9 PM: Highlights of Act I

News   9 PM: Highlights of Act I
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The opening scene of Titanic
The opening scene of Titanic Photo by Photo credit: Joan Marcus

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Based on audience reaction to the opening night performance of Titanic, here are some of the highlights of Act I:

* The 12-minute opening sequence, a gathering of seven songs collectively titled "The Launching," drew cheers. The favorite passage was titled "There She Is," in which startled passengers catching their first glimpse of the "floating city" express their amazement, and sing of their awe for this "ship of dreams" with a signature musical passage that jumps a major sixth and then a minor third.

* The show's first big laugh comes when Victoria Clark, as Alice Beane, points out all the celebrities and millionaires to her mortified husband, and she seems to know all their tabloid secrets.

* After the ship departs, a man arrives late and curses his luck for having missed the trip of a lifetime. * The dramatic conflict between the ship's owner, J. Bruce Ismay (David Garrison) as he waves aside shipboard protocol to invade the ships bridge and bully Captain E.J. Smith (John Cunningham) into pushing the ship harder, faster and farther north than he knows is best.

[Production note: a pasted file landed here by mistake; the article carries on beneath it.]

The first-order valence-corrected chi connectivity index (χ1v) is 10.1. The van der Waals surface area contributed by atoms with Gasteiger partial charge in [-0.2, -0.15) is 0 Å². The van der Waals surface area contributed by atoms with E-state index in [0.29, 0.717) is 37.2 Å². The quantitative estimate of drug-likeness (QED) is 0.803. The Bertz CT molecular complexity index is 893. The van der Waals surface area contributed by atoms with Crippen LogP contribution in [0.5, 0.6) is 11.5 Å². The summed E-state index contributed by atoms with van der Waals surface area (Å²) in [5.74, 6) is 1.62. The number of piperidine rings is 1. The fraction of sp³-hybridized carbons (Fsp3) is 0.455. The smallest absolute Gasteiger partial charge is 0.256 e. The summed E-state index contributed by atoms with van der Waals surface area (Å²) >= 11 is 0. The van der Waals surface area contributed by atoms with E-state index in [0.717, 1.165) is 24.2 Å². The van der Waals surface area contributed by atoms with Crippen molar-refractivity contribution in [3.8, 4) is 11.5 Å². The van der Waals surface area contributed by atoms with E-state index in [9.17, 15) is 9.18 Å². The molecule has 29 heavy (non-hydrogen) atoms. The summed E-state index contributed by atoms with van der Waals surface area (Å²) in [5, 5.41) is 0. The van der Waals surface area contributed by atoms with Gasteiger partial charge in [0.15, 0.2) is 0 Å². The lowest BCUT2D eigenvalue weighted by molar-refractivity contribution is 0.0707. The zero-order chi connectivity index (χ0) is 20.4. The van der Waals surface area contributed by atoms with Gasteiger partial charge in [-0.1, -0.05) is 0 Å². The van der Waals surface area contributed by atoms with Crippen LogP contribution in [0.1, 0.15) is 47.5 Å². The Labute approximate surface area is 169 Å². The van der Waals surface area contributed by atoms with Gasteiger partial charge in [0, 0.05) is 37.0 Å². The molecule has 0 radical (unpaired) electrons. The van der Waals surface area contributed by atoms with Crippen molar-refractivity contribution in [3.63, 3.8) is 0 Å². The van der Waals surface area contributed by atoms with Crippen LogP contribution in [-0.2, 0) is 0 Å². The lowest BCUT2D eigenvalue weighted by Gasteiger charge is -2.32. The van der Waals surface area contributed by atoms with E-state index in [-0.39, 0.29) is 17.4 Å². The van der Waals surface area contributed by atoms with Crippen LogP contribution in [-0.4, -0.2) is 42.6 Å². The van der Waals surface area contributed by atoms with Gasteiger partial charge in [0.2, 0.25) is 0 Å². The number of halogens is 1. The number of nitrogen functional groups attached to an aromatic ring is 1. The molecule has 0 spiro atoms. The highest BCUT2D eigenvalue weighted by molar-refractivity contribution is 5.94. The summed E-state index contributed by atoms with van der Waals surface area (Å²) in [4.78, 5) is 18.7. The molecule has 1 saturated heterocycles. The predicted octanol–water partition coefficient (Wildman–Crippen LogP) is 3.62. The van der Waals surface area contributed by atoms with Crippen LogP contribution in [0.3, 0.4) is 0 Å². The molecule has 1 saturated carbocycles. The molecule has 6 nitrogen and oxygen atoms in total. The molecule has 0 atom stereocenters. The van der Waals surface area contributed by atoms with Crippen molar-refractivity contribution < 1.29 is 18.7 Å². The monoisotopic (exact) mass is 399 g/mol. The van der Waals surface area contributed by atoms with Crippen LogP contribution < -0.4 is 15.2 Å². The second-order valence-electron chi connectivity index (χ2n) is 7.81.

* The joyous "Lady's Maid," in which the poorest passengers, the Steerage class, share their fantasies of the wonderful things they will see and become when they arrive in America.

* In "The Proposal," one of the coal stokers (Brian d'Arcy James) uses the amazing new technology of the wireless radio to send a marriage proposal to his sweetheart back in Ireland, promising he'll return after the current trip to marry her.

* The lighthearted "Doing the Latest Rag," in which Mrs. Beane crashes the First Class salon and joins them in a dance number.

* The haunting "No Moon," in which the lookout in the crow's nest complains that sailing at night with no moon, he can't see anything. Then, in the next number, "Autumn," he chillingly shrieks "Mother of God!" as he spots the towering iceberg, too close to avoid.

* The final image of Act I, as a detailed model of the Titanic steams across a starlit sea, followed by a rending crash.

-- By Robert Viagas

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